You've probably seen several projects made using this technique, and there are lots of great tutorials out there on how to do it, but I thought I'd add my own , since no "sewing school" could be complete without it!
Here's what you need:
A piece of fabric (mine is 23" x 9")
Elastic thread (usually found on the notions wall at your local fabric store)
An empty bobbin
A spool of all purpose thread to match your fabric
Wind the bobbin with the elastic thread
Most drop-in bobbins seem to do well with being wound on the machine, although I do tension the elastic with my hand (letting it run gently between my fingers). For some machines you may need to wrap the bobbin by hand -- you'll just have to play around with your machine to get a feel for how it handles the elastic thread.
Now, thread the machine with the elastic thread in the bobbin and the all-purpose thread on top.
Set it to a regular stitch, regular length (between 2.4 and 2.8), normal tension, normal everything.
Start sewing, right side up, a small distance from the long edge of your piece. Don't forget to backstitch!
If you're starting in the middle of a piece and don't have an edge to follow, you can simply draw a line with a fabric pen, and follow that as you sew
Go back and start another row alongside the first. The smaller your project, the closer the lines should be. Mine are just inside 1/4".
Repeat this over and over until you're done! I used 9 rows of stitches.
The fabric piece should now look something like this. See how it's gathered? On the front you have nice little lines of pink stitching (or blue, or green, or whatever you used)
Press your shirring stitches with a hot iron on full steam. This is one of the most important steps! The heat causes all of that elastic to shrink up, really giving your piece the "shirred" look. Most of the time when someone says "I tried shirring, but it just didn't work for me" it's because they skipped this step.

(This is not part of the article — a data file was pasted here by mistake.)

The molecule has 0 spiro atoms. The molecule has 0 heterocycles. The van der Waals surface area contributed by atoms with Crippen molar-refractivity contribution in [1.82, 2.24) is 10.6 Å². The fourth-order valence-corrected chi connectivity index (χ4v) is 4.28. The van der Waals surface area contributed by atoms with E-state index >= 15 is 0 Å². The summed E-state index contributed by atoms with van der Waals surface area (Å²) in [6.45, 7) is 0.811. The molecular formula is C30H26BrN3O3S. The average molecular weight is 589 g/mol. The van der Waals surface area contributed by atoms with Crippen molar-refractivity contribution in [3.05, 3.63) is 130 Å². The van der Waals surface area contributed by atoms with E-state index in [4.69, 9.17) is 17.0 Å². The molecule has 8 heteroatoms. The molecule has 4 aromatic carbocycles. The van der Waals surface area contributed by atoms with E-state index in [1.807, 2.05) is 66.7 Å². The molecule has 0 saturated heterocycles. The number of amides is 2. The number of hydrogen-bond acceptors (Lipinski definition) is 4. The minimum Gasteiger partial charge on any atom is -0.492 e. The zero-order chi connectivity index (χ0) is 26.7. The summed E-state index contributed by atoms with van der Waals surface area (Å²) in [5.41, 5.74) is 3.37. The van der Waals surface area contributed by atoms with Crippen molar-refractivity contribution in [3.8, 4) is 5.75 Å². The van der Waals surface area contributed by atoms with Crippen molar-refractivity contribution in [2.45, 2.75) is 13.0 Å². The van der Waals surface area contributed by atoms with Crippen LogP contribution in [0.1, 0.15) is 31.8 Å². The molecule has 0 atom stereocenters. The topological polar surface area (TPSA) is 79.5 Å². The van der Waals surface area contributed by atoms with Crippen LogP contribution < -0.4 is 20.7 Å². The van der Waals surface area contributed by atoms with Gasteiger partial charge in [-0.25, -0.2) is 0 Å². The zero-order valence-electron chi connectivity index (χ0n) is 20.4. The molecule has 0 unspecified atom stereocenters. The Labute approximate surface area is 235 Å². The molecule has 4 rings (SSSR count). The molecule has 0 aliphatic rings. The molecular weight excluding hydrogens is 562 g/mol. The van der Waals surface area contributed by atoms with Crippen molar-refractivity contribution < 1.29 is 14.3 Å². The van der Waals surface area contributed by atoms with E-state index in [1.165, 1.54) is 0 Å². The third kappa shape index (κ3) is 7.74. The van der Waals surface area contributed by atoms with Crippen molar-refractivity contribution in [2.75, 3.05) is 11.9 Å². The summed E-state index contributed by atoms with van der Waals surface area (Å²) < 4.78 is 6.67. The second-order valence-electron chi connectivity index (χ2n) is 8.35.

Now, since we don't want to waste this perfectly nice piece of shirred material, let's do something with it!
First, gather a piece of material twice the length of your fabric (I used a 4" piece, folded in half to make a 2" strip) and pin it along the edge opposite the shirring. Sew it, right sides together, and overcast that raw edge.
Now, fold the fabric in half, right sides together, matching the shirring lines and ruffle. Sew and overcast.
Last step -- Attach 4 pieces of ribbon (9" each) at the top to be your ties. Don't forget to heat seal the edges so they won't fray.
Turn it right side out, and you have a cute little dress for a baby doll!
Here it is being modeled by Ailidh's "New Baby".
Needless to say, she no longer fits the description, but somehow still clings to the name. (Rather like the way I still cling to "29".)
I don't know about you, but I have one happy little girl in my house today!